When you travel, the UN recommends that we avoid giving money and gifts to children, saying “this will not improve their future as it will make them more dependent on tourists’ charity. If you wish to show solidarity, talk to your guide or some community leader on how to contribute.”
A pre-pandemic photo of Linda Higdon in Kenya.
8. Bring menstrual supplies when you travel
In many countries, period stigma limits women and girls from education and career opportunities. The pandemic has heightened this need as poverty has increased: During COVID, one in seven young people with periods have struggled to get period products (Always & Plan Canada, 2021).
Menstruation is intrinsically related to human dignity—when women cannot access safe bathing facilities and safe and effective means of managing their menstrual hygiene, they are not able to manage their menstruation with dignity. Gender inequality, extreme poverty, humanitarian crises and harmful traditions can all turn menstruation into a time of deprivation and stigma, which can undermine women’s fundamental human rights. This is true for women and girls, as well as for transgender men and non-binary persons who menstruate. (Source: United Nations Population Fund).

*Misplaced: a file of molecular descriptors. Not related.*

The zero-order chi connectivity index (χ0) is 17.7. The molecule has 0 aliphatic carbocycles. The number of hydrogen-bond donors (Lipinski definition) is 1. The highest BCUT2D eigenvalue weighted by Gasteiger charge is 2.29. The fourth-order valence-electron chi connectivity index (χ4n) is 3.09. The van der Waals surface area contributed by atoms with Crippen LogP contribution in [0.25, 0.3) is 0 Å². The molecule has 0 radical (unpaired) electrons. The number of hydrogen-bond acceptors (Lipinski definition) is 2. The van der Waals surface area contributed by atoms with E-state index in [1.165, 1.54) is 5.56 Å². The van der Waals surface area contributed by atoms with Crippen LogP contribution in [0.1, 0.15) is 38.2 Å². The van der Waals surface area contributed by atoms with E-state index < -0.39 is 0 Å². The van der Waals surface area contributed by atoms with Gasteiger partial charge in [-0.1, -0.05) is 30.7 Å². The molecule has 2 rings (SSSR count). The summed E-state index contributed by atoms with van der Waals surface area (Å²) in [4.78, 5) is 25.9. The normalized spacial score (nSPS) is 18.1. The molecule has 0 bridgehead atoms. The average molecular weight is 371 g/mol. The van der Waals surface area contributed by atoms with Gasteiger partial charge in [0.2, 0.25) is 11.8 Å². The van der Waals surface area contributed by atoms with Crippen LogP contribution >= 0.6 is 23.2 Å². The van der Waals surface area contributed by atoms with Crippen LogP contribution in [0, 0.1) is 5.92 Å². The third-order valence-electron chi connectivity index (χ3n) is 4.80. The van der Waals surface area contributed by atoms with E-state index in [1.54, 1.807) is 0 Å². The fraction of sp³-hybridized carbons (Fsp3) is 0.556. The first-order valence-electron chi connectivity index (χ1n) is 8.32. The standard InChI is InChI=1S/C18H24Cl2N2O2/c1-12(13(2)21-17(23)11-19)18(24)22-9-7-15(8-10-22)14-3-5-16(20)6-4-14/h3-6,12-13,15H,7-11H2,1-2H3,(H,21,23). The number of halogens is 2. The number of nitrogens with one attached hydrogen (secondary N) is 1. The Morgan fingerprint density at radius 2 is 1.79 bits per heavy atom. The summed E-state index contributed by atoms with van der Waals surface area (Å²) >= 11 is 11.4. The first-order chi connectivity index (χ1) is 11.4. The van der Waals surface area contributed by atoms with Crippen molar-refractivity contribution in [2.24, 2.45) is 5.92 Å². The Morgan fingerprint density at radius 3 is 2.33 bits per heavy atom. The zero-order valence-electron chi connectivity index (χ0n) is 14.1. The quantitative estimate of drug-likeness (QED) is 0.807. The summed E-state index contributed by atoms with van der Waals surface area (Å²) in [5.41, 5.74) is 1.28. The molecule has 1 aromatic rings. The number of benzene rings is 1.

When I walked the Camino last fall, many of our readers contributed to my campaign to support the Period Purse, a non-profit registered charity that strives to achieve menstrual equity and reduce the stigma surrounding periods.
By bringing a package of period products with you when you travel you can help empower women who may not have access to these products. The Period Purse CEO Jana Girdauskas recommends Joni tampons and pads – they’re biodegradable and sustainable.
Watch our Community Call with Period Purse to learn more about period poverty.
9. Embrace a curious mind
In a world of misinformation and marketing hype, the curiosity we apply to our travels can also help us distinguish fact from fiction. Asking ‘How do you know?’ or ‘What is the source of this information?’ is a frequent discussion among JourneyWomen. Having a trusted authority can be helpful to resolve concerns about risk, as expert voices can sway behaviour.